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India's renewable power sector is growing by leaps and bounds, but existing leaks in the transmission network have to be plugged for electricity to reach every nook and corner of the country.
The power sector in India is set for explosive growth following the stated policy objective of the Union government to provide 24x7 power to all households by 2019. Put simply, this means doubling current power generation capacities by 2040, reducing transmission & distribution losses and channelizing investment in renewable energy sources (alternative sources of electricity such as solar and wind power).
The Union government has assured that all households in India would receive affordable power by 2019. This would be a phenomenal target achievement within a span of three years, considering it has taken us 16 years to double our power generation capacity.
Says Anil Kadam, Senior Manager - Solution Architect (Utility Segment), Schneider Electric India, 'Even after being the third largest market in the world in terms of gross electricity generation, India's per capita electricity consumption is less than that of Africa's and one-tenth of America's level. Almost 250 million people still do not have access to power.'
According to Kadam, rectifying the situation is critical to India's ambitious five-fold growth plans by 2040 for which policies such as 'Make in India', 'Skilling India' and 'Digital India' will have to concurrently succeed, that would truly energise India. Then there has to be a surge in power generation on the renewables side of energy. But here, there is a happy story to tell.
Take the case of the highly power intensive forging sector for instance. The President of the Indian Forging Association, Murli Shankar Sambasivam, tells INFRASTRUCTURE TODAY that his firm Super Auto Forge has pursued renewable energy sources (solar and wind) in tandem with the Union government's announced impetus policies for the two sectors in 2001 and 2011 respectively.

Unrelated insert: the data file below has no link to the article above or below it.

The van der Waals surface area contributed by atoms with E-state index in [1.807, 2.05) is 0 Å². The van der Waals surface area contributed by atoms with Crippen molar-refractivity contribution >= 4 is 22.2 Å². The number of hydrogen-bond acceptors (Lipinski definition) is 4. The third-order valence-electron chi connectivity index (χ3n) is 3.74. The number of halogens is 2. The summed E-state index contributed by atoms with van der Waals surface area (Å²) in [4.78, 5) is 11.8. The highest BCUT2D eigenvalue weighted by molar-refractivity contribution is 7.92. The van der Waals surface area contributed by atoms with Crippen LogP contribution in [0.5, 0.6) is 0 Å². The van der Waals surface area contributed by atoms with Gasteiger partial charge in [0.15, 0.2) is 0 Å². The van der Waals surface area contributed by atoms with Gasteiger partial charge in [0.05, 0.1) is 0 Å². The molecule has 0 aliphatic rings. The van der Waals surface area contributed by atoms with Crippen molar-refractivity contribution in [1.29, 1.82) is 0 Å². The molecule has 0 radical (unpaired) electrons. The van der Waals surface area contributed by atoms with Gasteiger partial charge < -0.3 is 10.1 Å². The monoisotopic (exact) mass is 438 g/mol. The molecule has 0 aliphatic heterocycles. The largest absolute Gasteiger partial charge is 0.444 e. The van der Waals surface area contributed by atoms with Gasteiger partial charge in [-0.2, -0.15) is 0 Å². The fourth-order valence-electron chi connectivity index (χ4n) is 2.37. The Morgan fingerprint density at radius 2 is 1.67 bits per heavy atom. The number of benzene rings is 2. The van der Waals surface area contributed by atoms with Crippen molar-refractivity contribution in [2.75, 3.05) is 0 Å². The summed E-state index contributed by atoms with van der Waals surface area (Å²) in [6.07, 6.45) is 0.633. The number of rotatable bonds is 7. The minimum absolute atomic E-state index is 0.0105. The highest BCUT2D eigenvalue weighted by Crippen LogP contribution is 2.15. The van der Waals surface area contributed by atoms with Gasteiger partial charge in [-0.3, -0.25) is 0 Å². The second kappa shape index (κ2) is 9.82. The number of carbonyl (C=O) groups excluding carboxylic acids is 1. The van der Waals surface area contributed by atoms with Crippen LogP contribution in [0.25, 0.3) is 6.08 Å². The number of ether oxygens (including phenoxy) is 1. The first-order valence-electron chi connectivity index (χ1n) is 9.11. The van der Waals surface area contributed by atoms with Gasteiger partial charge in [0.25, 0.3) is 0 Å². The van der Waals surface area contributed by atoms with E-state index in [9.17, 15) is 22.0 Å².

As a direct consequence, Sambasivam says his firm has scaled up its captive power generation potential considerably. 'While three years back we faced an erratic power supply which was at high cost for industry as well, we are currently using solar and wind energy to meet 60 per cent of our total power requirements. Even others in our industry have scaled up to 50 per cent through captive power generation of the alternative varieties,' he says proudly.
But much more is needed to be done in the energy sector on the efficiency front in India where state-run power utilities continue to indulge in both upstream and downstream business activity and are therefore unable to exhibit efficiencies in either sector. This is unlike in the West where the two sides of the business are mostly distinct and separate and this has helped power companies over there to essentially buffer the shock of falling oil prices.
Says Michael Matthews, Vice President of Strategy & Consulting, Enstoa, 'In response to the collapse of oil prices in 2014 and the continuing low price environment for natural gas, leading US oil & gas companies have concentrated on improving their capital effectiveness and delivering more value with less investment.'
Hartek Singh, CMD, Hartek Power Pvt Ltd, is cautiously enthusiastic about the potential growth in the solar energy sector. He says, 'The country's solar power generation has gone up 14 times in a span of just five years from 0.5 MW in 2011 to 7 GW now. As a result, the revised solar target of 100 GW by 2022 looks distinctly achievable.'
However, he adds, 'But the transmission system is not growing in sync with the increase in solar power generation.'
India's power sector is in earnest need of a game changer, similar to the one introduced in 2003, when the then Atal Behari Vajpayee led National Democratic Alliance (NDA) government rolled out the Electricity Act that amongst other provisions, made theft of electricity a non-bailable offence.
Now, if only the Modi-led government can manage a policy fillip to set right the power networking scenario in India.